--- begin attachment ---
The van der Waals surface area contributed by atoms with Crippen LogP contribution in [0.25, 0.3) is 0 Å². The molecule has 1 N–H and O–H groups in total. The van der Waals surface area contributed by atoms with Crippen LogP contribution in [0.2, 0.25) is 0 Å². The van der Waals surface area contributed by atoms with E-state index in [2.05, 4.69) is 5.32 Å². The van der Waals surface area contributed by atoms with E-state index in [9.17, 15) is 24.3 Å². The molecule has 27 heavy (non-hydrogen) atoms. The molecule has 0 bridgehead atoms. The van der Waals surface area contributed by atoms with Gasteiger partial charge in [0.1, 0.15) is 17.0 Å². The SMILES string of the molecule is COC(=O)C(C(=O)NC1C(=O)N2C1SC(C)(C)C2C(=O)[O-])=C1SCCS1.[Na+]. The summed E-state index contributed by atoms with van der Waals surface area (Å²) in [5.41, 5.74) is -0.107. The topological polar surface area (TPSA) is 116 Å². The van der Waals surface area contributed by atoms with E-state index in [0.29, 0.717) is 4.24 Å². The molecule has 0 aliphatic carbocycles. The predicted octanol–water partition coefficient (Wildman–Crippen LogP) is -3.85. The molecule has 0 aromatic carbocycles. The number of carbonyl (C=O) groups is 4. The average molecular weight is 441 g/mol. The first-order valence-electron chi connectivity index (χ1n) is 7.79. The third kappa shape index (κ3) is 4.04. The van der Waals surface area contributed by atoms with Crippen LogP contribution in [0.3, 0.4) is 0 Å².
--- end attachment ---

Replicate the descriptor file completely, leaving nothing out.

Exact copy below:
The van der Waals surface area contributed by atoms with Crippen LogP contribution in [0.25, 0.3) is 0 Å². The molecule has 1 N–H and O–H groups in total. The van der Waals surface area contributed by atoms with Crippen LogP contribution in [0.2, 0.25) is 0 Å². The van der Waals surface area contributed by atoms with E-state index in [2.05, 4.69) is 5.32 Å². The van der Waals surface area contributed by atoms with E-state index in [9.17, 15) is 24.3 Å². The molecule has 27 heavy (non-hydrogen) atoms. The molecule has 0 bridgehead atoms. The van der Waals surface area contributed by atoms with Gasteiger partial charge in [0.1, 0.15) is 17.0 Å². The SMILES string of the molecule is COC(=O)C(C(=O)NC1C(=O)N2C1SC(C)(C)C2C(=O)[O-])=C1SCCS1.[Na+]. The summed E-state index contributed by atoms with van der Waals surface area (Å²) in [5.41, 5.74) is -0.107. The topological polar surface area (TPSA) is 116 Å². The van der Waals surface area contributed by atoms with E-state index in [0.29, 0.717) is 4.24 Å². The molecule has 0 aliphatic carbocycles. The predicted octanol–water partition coefficient (Wildman–Crippen LogP) is -3.85. The molecule has 0 aromatic carbocycles. The number of carbonyl (C=O) groups is 4. The average molecular weight is 441 g/mol. The first-order valence-electron chi connectivity index (χ1n) is 7.79. The third kappa shape index (κ3) is 4.04. The van der Waals surface area contributed by atoms with Crippen LogP contribution in [0.3, 0.4) is 0 Å².